As youngsters grow up, they invariably need to express themselves differently than those who came before, and so it was theat jazz, music of ethnic origin and finally rock ‘n roll hit Broadway stages. Hair spawned a dozen second rate imitations, Rent enjoyed a very long run but didn’t eliminate more traditional forms as exemplified by La Cage Aux Folles, Chicago, Wicked, humongous London imports of Lloyd-Webber and Schönberg-Boublil which in their way changed musicals into stories with wall to wall music, enormous casts, increased amplification, sort of  pop operas that have attracted a new audience, a huge one.

After dipping his toe successfully into the Broadway scene with the amiable In The Heights several seasons ago, the triple threat talents of Lin-Manuel Miranda have now been put to work on yet another new form.  A second generation American of Puerto Rican background, Miranda has been a fan of the traditional composers who have preceded him, but he hears hip-hop and rap in his head as well, and with Hamilton he’s been fortunate to find, quite accidentally, a character and a story to which he was  immediately attracted.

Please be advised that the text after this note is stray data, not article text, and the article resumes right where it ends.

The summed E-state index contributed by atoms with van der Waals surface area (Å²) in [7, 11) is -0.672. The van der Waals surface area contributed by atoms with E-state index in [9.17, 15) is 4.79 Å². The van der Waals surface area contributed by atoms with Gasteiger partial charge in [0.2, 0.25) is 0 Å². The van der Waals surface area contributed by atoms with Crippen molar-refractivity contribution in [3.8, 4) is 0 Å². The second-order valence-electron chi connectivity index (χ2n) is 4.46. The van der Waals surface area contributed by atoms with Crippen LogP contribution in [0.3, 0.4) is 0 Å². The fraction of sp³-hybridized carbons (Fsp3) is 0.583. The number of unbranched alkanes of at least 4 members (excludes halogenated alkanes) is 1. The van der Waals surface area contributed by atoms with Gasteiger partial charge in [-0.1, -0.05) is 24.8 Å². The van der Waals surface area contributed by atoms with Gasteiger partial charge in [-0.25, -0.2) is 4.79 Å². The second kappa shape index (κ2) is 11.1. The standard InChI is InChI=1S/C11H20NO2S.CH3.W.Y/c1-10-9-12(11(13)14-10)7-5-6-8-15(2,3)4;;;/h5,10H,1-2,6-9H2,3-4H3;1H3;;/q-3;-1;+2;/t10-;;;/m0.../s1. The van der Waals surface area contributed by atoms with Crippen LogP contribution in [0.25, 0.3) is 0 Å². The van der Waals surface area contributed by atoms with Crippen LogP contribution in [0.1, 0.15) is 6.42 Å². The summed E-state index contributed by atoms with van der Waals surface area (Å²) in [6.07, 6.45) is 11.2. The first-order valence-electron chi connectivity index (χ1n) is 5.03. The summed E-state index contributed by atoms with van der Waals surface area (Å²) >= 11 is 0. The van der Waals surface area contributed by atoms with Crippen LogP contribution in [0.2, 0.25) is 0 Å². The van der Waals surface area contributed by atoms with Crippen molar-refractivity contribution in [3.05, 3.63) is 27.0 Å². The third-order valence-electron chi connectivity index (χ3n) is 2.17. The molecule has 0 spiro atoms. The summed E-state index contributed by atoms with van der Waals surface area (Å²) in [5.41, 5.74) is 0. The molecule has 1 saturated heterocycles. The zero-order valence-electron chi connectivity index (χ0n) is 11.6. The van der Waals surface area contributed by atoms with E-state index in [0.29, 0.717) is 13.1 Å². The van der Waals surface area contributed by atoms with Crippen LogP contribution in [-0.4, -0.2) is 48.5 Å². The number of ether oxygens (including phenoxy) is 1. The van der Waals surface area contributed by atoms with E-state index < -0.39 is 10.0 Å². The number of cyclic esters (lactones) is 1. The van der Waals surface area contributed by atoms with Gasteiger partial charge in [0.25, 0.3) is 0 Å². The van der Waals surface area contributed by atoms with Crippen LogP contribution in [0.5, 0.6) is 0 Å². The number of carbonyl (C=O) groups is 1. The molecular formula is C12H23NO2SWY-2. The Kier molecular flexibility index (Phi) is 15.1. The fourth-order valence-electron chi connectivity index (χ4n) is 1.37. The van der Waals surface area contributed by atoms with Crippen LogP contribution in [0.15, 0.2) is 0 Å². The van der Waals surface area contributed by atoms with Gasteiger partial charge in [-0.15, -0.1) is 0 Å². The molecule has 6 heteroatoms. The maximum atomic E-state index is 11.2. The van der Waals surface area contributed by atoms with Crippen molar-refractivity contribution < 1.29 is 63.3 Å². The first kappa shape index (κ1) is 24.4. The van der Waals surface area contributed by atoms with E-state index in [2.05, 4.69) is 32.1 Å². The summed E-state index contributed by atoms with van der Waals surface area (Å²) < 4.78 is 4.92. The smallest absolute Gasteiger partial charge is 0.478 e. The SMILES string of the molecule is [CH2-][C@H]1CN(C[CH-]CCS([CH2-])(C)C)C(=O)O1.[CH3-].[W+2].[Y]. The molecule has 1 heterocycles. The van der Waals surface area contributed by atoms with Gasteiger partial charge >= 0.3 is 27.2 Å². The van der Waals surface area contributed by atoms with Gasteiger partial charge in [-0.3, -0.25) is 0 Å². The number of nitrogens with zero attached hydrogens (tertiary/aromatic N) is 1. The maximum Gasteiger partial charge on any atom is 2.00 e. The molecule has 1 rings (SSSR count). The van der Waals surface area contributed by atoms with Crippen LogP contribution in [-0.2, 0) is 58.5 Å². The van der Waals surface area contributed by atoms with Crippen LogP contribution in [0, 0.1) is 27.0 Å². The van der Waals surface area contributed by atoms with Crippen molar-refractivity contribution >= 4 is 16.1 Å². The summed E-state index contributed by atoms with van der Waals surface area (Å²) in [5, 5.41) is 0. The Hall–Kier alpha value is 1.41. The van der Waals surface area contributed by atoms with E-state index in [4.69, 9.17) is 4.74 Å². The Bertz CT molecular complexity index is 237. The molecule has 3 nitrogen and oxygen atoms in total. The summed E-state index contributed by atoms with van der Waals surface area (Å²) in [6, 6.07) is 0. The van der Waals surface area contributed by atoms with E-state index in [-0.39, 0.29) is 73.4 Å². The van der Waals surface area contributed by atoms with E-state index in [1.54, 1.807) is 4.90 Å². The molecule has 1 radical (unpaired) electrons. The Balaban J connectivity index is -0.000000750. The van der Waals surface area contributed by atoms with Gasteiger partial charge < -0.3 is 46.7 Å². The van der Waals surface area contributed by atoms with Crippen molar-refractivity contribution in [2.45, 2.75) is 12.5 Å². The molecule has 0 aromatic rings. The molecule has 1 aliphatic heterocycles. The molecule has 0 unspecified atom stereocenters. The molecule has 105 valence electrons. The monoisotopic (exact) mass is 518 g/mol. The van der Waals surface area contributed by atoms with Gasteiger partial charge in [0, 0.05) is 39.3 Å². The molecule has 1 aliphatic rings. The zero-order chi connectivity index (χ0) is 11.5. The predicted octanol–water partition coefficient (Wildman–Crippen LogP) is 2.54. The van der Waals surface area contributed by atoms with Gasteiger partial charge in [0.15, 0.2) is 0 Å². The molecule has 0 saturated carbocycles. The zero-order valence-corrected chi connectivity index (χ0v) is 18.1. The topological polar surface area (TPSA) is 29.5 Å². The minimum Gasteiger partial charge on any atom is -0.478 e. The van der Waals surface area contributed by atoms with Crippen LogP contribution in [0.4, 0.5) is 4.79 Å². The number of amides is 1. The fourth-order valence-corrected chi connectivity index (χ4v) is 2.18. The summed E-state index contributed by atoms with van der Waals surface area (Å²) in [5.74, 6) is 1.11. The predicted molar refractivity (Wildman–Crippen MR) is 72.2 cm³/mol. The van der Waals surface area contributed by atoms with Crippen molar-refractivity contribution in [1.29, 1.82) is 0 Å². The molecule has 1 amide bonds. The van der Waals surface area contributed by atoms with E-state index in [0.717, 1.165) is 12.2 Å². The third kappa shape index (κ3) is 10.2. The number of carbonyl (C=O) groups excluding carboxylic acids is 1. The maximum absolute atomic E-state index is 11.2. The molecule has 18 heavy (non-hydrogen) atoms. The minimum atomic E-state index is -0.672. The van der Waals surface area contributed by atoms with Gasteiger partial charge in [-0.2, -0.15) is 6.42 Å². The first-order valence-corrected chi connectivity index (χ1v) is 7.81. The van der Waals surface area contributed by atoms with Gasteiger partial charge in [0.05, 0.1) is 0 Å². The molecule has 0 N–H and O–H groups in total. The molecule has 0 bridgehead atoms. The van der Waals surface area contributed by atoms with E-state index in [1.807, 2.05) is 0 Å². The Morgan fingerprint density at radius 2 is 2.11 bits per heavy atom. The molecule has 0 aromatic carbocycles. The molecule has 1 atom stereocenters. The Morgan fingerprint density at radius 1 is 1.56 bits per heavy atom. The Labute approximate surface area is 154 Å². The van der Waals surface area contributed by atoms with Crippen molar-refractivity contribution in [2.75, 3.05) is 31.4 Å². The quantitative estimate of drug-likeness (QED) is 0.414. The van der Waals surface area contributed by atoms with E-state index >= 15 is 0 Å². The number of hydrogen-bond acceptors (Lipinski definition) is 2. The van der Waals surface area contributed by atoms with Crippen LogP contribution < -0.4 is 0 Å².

While resting on a holiday from Heights, he read Ron Chernow’s biography “Alexander Hamilton,” and his reaction was instant — he’d found his  next project. Hamilton lived from 1755 (some say 1757) until 1804 but Miranda identified with him at once. As a central character, Hamilton rose from a tarnished birth out of wedlock on the island of Nevis. He was orphaned as a  child, but mirculously rose to become chief aide to General George Washington; he became an influential interpreter of the U.S. constitution, he was the creator of the national financial system, he was even the father of the U.S.Coast Guard. A Horatio Alger hero long before Alger created several of his own. Miranda felt the Hamilton story resonated with today’s world in which his work is to create musicals plays that will speak to the new young breed of theatre goers.